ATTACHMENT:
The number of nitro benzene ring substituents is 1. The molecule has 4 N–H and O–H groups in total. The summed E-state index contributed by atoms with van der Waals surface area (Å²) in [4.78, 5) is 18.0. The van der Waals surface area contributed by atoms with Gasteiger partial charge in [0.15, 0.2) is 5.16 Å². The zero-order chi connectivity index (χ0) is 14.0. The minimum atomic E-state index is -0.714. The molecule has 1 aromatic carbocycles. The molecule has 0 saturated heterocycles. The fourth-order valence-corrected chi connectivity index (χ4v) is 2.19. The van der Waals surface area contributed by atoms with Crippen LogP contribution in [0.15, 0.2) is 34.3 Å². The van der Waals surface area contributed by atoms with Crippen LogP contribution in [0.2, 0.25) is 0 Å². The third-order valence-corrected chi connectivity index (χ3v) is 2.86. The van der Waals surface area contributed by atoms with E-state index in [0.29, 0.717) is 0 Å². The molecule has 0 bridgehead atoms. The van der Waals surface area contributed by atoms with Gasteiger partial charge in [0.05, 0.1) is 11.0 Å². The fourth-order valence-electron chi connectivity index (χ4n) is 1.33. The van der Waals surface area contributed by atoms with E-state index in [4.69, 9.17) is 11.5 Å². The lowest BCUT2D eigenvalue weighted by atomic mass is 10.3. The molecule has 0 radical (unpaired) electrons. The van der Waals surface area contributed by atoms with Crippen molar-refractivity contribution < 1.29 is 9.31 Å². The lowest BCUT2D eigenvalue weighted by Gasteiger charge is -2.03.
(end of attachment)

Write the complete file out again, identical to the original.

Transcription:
The number of nitro benzene ring substituents is 1. The molecule has 4 N–H and O–H groups in total. The summed E-state index contributed by atoms with van der Waals surface area (Å²) in [4.78, 5) is 18.0. The van der Waals surface area contributed by atoms with Gasteiger partial charge in [0.15, 0.2) is 5.16 Å². The zero-order chi connectivity index (χ0) is 14.0. The minimum atomic E-state index is -0.714. The molecule has 1 aromatic carbocycles. The molecule has 0 saturated heterocycles. The fourth-order valence-corrected chi connectivity index (χ4v) is 2.19. The van der Waals surface area contributed by atoms with Crippen LogP contribution in [0.15, 0.2) is 34.3 Å². The van der Waals surface area contributed by atoms with Crippen LogP contribution in [0.2, 0.25) is 0 Å². The third-order valence-corrected chi connectivity index (χ3v) is 2.86. The van der Waals surface area contributed by atoms with E-state index in [0.29, 0.717) is 0 Å². The molecule has 0 bridgehead atoms. The van der Waals surface area contributed by atoms with Gasteiger partial charge in [0.05, 0.1) is 11.0 Å². The fourth-order valence-electron chi connectivity index (χ4n) is 1.33. The van der Waals surface area contributed by atoms with E-state index in [4.69, 9.17) is 11.5 Å². The lowest BCUT2D eigenvalue weighted by atomic mass is 10.3. The molecule has 0 radical (unpaired) electrons. The van der Waals surface area contributed by atoms with Crippen molar-refractivity contribution < 1.29 is 9.31 Å². The lowest BCUT2D eigenvalue weighted by Gasteiger charge is -2.03.